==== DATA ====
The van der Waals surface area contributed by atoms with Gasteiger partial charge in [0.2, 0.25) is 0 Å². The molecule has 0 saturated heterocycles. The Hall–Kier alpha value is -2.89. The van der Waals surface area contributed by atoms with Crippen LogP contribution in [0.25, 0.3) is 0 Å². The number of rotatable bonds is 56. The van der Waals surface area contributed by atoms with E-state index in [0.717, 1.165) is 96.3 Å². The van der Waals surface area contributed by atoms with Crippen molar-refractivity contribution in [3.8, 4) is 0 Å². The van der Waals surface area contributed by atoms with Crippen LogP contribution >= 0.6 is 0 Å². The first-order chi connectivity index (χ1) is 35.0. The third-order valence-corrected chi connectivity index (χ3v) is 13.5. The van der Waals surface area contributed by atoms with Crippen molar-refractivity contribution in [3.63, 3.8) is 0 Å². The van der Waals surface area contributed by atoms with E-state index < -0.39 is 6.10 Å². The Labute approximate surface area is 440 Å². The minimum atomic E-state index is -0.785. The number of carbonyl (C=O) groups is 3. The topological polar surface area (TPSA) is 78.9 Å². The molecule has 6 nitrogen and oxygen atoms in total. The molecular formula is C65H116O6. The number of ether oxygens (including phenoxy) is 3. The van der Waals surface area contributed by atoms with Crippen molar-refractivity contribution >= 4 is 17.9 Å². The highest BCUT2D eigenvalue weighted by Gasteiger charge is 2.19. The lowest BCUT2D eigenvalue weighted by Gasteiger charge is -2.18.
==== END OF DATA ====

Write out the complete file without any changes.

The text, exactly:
The van der Waals surface area contributed by atoms with Gasteiger partial charge in [0.2, 0.25) is 0 Å². The molecule has 0 saturated heterocycles. The Hall–Kier alpha value is -2.89. The van der Waals surface area contributed by atoms with Crippen LogP contribution in [0.25, 0.3) is 0 Å². The number of rotatable bonds is 56. The van der Waals surface area contributed by atoms with E-state index in [0.717, 1.165) is 96.3 Å². The van der Waals surface area contributed by atoms with Crippen molar-refractivity contribution in [3.8, 4) is 0 Å². The van der Waals surface area contributed by atoms with Crippen LogP contribution >= 0.6 is 0 Å². The first-order chi connectivity index (χ1) is 35.0. The third-order valence-corrected chi connectivity index (χ3v) is 13.5. The van der Waals surface area contributed by atoms with Crippen molar-refractivity contribution in [3.63, 3.8) is 0 Å². The van der Waals surface area contributed by atoms with E-state index < -0.39 is 6.10 Å². The Labute approximate surface area is 440 Å². The minimum atomic E-state index is -0.785. The number of carbonyl (C=O) groups is 3. The topological polar surface area (TPSA) is 78.9 Å². The molecule has 6 nitrogen and oxygen atoms in total. The molecular formula is C65H116O6. The number of ether oxygens (including phenoxy) is 3. The van der Waals surface area contributed by atoms with Crippen molar-refractivity contribution >= 4 is 17.9 Å². The highest BCUT2D eigenvalue weighted by Gasteiger charge is 2.19. The lowest BCUT2D eigenvalue weighted by Gasteiger charge is -2.18.